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Notre Dame’s Class of 2012

1. Graduation Day: The Payoff
Four years ago, Notre Dame reeled in what, on paper, was considered its greatest football recruiting class since 1990, the year it signed five first-round picks (Jerome Bettis, Tom Carter, Bryant Young, Aaron Taylor and Jeff Burris).

Notre Dame can't always promise on-field success, but graduation is a must.

There were several others in the ensuing years that were ranked in the top 5, and the 1995 haul was even No. 1 — but that was before receiver Randy Moss and running back James Jackson were not admitted into school.

The 23-man Irish class in 2008 was ranked No. 2 only behind Alabama by almost all the five major recruiting services (ESPN did have it as low as 9th). More amazing was the way it held together after a 3-9 season by the 2007 team. More than a dozen members played in the U.S. Army All-American Bowl, easily the most ever by one school.

“It’s probably the biggest story in recruiting,” marveled SuperPrep publisher Allen Wallace of how the Irish still blazed the recruiting trail during a 3-9 campaign. “… You’re talking about one of the Notre Dame classes of old.”

Visions of future Notre Dame-Alabama BCS showdowns from days of yore might have danced in the heads of Irish faithful. Alabama did its part. Over the last four years, it was 48-6 with two national titles. Notre Dame, on the other hand, was 29-22, recording a minimum of five losses each season.

Yes, five-star recruits such as Kyle Rudolph and Michael Floyd did indeed become top picks at their respective positions, and others had their moments on the gridiron, and will continue to do so (including fifth-year seniors such as Braxston Cave, Mike Golic Jr., Kapron Lewis-Moore, Jamoris Slaughter and Dan McCarthy). Overall, though, football dreams went unfulfilled.

Today is officially Graduation Day at Notre Dame for almost all of them. The only one of the 23 that didn’t stay was tight end Joseph Fauria, now a 2013 first-round prospect at UCLA after he disagreed with a decision by Notre Dame’s Office of Residence Life on a suspension he was handed down late in his freshman year.

This class has seen the ouster of the man who recruited them, Charlie Weis, the tragic death during practice of classmate and videographer Declan Sullivan, numerous injuries and setbacks on the field of play and off … and even some changes in Residence Life.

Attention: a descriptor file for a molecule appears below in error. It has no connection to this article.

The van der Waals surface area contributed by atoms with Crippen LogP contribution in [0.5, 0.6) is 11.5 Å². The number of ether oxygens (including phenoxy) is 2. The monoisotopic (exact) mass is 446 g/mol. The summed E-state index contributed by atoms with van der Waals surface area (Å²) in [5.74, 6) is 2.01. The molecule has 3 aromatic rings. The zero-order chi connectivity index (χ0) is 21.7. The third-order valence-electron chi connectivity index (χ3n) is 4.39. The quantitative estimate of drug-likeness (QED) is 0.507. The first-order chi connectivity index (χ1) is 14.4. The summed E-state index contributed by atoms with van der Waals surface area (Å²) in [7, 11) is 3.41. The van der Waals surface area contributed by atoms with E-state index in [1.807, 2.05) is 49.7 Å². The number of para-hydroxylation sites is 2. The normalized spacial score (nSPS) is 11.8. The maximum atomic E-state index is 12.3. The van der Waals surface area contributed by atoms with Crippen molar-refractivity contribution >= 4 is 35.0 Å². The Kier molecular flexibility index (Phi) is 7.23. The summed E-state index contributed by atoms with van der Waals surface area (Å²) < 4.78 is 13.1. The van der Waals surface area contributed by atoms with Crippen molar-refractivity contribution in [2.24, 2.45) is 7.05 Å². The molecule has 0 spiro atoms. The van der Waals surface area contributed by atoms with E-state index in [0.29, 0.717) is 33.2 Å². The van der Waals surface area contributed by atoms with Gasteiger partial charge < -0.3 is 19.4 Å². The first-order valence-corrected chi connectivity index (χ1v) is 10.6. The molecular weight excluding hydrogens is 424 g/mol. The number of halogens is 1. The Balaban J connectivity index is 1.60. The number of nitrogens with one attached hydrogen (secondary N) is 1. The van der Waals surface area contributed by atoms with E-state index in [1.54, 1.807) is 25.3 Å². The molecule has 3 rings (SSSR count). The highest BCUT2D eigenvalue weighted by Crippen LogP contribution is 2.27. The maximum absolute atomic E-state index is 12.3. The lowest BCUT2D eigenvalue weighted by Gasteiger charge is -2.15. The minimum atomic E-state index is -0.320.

Amidst it all, they persevered, remained dedicated and earned their degree, the foremost objective for every student-athlete. From quarterback Dayne Crist returning from Lawrence, Kansas so he could walk with his class, to outside linebacker Darius Fleming, who recently tore his ACL in the San Francisco 49ers mini-camp, to defensive lineman Sean Cwynar picking up his master’s in an accelerated MBA program, they should be well armed to take on even far greater challenges in the decades to come.

In last year’s Graduation Success Rate (GSR) figures released by the NCAA, 18 of Notre Dame's 22 sports finished with 100 percent scores. The .818 percentage was top among FBS institutions, something Notre Dame has now accomplished in six of the past seven years. The Irish's 97 GSR ranking for football led FBS schools.

The 2008 Notre Dame football recruiting harvest didn’t collectively live up to the hype on the field, but today its members reap their greatest reward.

2. We’ll Have Another

While the football program is trying to go beyond treading water the way it has for the past couple of decades, you look for anything that can be a positive omen prior to a season. For me, it includes the Triple Crown in horse racing.

With I’ll Have Another now winning both the Kentucky Derby and yesterday the Preakness in a thrilling comeback finish at the wire, he is one win away from becoming the sport’s first Triple Crown winner in 34 years, at the June 9 Belmont Stakes.

There have been 11 Triple Crown winners in history, and the Notre Dame football program is an amazing 97-8-5 in those years, and never finished outside the AP Top 10 too. Five of the last six winners since 1943 resulted in unbeaten seasons or national titles, if not both, most recently Seattle Slew in 1977 and Secretariat in 1973.

There have been several near misses in recent years, including Big Brown in 2008. I’ll Have Another provides new hope … at least for the desperate.

3. Hoops Dreams

With the recent announcement that 2011-12 Irish basketball MVP Scott Martin was approved by NCAA to play a sixth season in 2012-13, Notre Dame men’s basketball head coach Mike Brey’s Irish return all five starters next season, a rare achievement for any major conference school. It’s not been done at Notre Dame in more than 25 years.

The quintet of wing Martin, guards Eric Atkins and Jerian Grant, wing Pat Connaughton and post player Jack Cooley scored 78.4 percent of the points last year, grabbed 72.8 percent of the rebounds and handed out 82.3 percent of the assists.

Digger Phelps coached for 20 years at the program from 1971-91, and Brey appears to be energized to follow suit as he enters his 13th campaign. The difference might be that Phelps peaked during the first 10 years, and then never was quite the same again the last 10. Under Brey, the program just now seems to be hitting its stride as a consistent, top-20 or even higher ranked outfit.

Eventually, much better tournament success will be the litmus test that needs to complement the regular season consistency.

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